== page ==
BICEPS FEMORIS A muscle of the posterior (the back) thigh. As its name implies, it has two parts, one of which (the long head) forms part of the hamstrings muscle groupthighhamstrings ORIGIN: Long head: upper inner quadrant of posterior surface of ischial tuberosity. Short head: middle third of linea aspera, lateral supracondylar ridge of femur INSERTION: Styloid process of head of fibula. lateral collateral ligament and lateral tibial condyle ACTION: Flexes and laterally rotates knee. Long head extends hip
RECTUS FEMORIS Rectus femoris muscle is one of the four quadriceps muscles of the human body. (The others are the vastus medialis, the vastus intermedius (deep to the rectus femoris), and the vastus lateralis. All four combine to form the quadriceps tendonquadriceps muscleshuman bodyvastus medialisvastus intermediusrectus femorisvastus lateralis ORIGIN: Straight head: anterior inferior iliac spine. Reflected head: ilium above acetabulum INSERTION: Quadriceps tendon to patella, via ligamentum patellae into tubercle of tibia ACTION: Extends leg at knee. Flexes thigh at hip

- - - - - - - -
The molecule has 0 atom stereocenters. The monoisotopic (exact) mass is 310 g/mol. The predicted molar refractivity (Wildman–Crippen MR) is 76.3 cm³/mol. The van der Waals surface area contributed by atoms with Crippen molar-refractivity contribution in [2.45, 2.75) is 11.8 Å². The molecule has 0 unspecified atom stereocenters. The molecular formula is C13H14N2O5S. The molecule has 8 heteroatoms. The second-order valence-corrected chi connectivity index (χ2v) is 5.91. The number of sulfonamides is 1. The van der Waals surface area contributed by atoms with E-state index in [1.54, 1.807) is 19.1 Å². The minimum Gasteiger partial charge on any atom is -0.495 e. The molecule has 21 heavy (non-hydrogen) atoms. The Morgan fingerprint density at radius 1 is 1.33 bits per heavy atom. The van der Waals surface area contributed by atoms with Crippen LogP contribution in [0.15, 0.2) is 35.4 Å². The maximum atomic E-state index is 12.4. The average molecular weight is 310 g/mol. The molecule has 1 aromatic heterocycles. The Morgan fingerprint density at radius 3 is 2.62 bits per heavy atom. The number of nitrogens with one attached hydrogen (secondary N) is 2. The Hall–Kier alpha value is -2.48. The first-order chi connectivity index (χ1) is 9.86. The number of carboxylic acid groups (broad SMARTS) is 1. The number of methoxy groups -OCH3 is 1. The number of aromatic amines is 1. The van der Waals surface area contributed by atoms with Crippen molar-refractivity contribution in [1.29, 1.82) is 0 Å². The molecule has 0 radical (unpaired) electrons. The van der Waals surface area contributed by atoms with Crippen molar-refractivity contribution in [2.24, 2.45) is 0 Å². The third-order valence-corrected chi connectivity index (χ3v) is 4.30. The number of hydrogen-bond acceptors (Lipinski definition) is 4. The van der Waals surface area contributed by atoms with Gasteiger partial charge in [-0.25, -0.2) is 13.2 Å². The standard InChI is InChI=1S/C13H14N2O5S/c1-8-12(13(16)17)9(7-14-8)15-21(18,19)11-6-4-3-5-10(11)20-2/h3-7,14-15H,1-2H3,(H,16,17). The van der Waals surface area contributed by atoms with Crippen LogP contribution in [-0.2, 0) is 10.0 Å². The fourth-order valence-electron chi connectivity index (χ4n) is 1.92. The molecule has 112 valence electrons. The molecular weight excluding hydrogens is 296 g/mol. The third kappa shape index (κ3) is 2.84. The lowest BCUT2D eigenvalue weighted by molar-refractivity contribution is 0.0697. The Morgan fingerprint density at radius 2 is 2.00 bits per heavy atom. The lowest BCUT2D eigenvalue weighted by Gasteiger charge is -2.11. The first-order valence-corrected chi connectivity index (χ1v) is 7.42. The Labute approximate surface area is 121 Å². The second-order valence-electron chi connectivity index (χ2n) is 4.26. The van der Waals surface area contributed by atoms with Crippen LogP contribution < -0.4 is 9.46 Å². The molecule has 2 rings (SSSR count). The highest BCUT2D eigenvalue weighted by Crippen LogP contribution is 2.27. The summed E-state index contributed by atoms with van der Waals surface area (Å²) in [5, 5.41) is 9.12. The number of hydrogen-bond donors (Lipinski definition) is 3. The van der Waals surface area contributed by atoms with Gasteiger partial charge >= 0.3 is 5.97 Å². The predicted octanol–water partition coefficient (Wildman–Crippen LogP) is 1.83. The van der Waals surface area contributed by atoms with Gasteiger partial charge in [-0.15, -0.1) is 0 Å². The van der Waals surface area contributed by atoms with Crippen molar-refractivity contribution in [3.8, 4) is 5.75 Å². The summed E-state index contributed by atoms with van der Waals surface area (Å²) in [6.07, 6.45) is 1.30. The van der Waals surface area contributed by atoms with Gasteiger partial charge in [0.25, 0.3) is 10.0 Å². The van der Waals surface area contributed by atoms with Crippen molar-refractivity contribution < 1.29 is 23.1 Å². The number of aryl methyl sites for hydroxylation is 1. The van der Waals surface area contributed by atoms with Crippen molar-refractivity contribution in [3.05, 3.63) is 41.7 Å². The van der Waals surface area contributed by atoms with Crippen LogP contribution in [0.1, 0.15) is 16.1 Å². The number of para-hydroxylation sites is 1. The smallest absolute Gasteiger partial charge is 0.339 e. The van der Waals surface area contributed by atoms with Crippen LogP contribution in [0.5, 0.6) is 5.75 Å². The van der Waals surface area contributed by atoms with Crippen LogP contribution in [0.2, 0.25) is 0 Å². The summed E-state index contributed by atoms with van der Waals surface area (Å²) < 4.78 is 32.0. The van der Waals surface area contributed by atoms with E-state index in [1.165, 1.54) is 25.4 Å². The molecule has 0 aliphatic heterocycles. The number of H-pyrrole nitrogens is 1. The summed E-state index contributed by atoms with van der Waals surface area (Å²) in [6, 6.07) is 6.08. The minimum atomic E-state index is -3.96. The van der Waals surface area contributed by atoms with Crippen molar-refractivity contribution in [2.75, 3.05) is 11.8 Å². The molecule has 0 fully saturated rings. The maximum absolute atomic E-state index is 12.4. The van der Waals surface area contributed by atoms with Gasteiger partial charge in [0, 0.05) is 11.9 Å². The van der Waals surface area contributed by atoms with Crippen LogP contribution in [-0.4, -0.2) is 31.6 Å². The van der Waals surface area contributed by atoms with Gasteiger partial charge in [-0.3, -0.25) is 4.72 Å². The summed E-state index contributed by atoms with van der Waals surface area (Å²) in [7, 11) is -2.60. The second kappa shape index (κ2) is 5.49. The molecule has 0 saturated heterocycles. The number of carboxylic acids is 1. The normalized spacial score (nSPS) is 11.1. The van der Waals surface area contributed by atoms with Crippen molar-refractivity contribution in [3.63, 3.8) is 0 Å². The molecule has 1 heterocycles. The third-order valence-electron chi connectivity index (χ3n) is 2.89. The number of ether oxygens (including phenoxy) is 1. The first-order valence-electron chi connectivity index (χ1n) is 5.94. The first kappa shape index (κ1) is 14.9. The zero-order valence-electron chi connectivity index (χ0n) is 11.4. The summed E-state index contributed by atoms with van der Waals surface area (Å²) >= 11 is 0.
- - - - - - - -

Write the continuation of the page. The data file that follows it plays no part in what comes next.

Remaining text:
GASTROCNEMIUS The gastrocnemius muscle is a very powerful superficial muscle that is in the back part of the lower leg and also called the calf.muscle ORIGIN: Lower posterior surface of the femur above the medial condyle and lateral condyle of the femur INSERTION: Posterior surface of the calcaneus via the achilles tendon ACTION: Plantar flexion Ex: Jumping
ACHILLES TENDON The Achilles is the tendonous extension of three muscles in the lower leg: gastrocnemius, soleus, and plantarisplantaris Begins Mid-Calf INSERTION: inserted into the middle part of the posterior surface of the calcaneus ACTION: The primary function of the Achilles tendon is to transmit the power of the calf to the foot enabling walking and running. If it has to do with upright, bipedal motion, the Achilles tendon is a part of that activity.